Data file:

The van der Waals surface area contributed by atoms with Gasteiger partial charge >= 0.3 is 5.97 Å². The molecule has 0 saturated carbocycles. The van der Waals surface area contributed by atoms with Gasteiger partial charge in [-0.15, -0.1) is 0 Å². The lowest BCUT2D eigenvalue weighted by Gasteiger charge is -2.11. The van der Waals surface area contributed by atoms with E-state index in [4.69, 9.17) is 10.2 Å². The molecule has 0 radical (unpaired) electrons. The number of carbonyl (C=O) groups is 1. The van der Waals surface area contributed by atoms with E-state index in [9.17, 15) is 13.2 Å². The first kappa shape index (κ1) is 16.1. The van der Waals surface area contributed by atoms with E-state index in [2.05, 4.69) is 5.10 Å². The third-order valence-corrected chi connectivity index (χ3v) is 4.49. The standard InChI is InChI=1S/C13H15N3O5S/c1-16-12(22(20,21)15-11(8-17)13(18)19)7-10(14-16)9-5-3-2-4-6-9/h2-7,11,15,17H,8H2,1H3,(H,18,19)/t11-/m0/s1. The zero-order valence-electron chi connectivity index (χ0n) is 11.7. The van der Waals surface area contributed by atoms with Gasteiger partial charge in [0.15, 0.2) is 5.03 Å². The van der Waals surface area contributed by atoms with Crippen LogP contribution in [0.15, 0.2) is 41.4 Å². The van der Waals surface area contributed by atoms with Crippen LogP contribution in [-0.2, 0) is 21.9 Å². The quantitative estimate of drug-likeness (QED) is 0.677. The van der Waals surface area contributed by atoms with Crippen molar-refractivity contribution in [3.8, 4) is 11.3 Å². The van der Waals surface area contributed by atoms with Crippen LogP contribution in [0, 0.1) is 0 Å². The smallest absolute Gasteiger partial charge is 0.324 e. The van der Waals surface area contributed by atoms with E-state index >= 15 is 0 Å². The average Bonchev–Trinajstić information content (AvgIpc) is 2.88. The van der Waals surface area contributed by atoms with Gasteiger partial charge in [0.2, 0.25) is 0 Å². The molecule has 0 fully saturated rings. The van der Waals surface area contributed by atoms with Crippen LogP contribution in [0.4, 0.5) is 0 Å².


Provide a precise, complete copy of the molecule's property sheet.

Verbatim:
The van der Waals surface area contributed by atoms with Gasteiger partial charge >= 0.3 is 5.97 Å². The molecule has 0 saturated carbocycles. The van der Waals surface area contributed by atoms with Gasteiger partial charge in [-0.15, -0.1) is 0 Å². The lowest BCUT2D eigenvalue weighted by Gasteiger charge is -2.11. The van der Waals surface area contributed by atoms with E-state index in [4.69, 9.17) is 10.2 Å². The molecule has 0 radical (unpaired) electrons. The number of carbonyl (C=O) groups is 1. The van der Waals surface area contributed by atoms with E-state index in [9.17, 15) is 13.2 Å². The first kappa shape index (κ1) is 16.1. The van der Waals surface area contributed by atoms with E-state index in [2.05, 4.69) is 5.10 Å². The third-order valence-corrected chi connectivity index (χ3v) is 4.49. The standard InChI is InChI=1S/C13H15N3O5S/c1-16-12(22(20,21)15-11(8-17)13(18)19)7-10(14-16)9-5-3-2-4-6-9/h2-7,11,15,17H,8H2,1H3,(H,18,19)/t11-/m0/s1. The zero-order valence-electron chi connectivity index (χ0n) is 11.7. The van der Waals surface area contributed by atoms with Gasteiger partial charge in [0.15, 0.2) is 5.03 Å². The van der Waals surface area contributed by atoms with Crippen LogP contribution in [0.15, 0.2) is 41.4 Å². The van der Waals surface area contributed by atoms with Crippen LogP contribution in [-0.2, 0) is 21.9 Å². The quantitative estimate of drug-likeness (QED) is 0.677. The van der Waals surface area contributed by atoms with Crippen molar-refractivity contribution in [3.8, 4) is 11.3 Å². The van der Waals surface area contributed by atoms with Crippen LogP contribution in [0, 0.1) is 0 Å². The smallest absolute Gasteiger partial charge is 0.324 e. The van der Waals surface area contributed by atoms with E-state index >= 15 is 0 Å². The average Bonchev–Trinajstić information content (AvgIpc) is 2.88. The van der Waals surface area contributed by atoms with Gasteiger partial charge in [0.2, 0.25) is 0 Å². The molecule has 0 fully saturated rings. The van der Waals surface area contributed by atoms with Crippen LogP contribution in [0.4, 0.5) is 0 Å².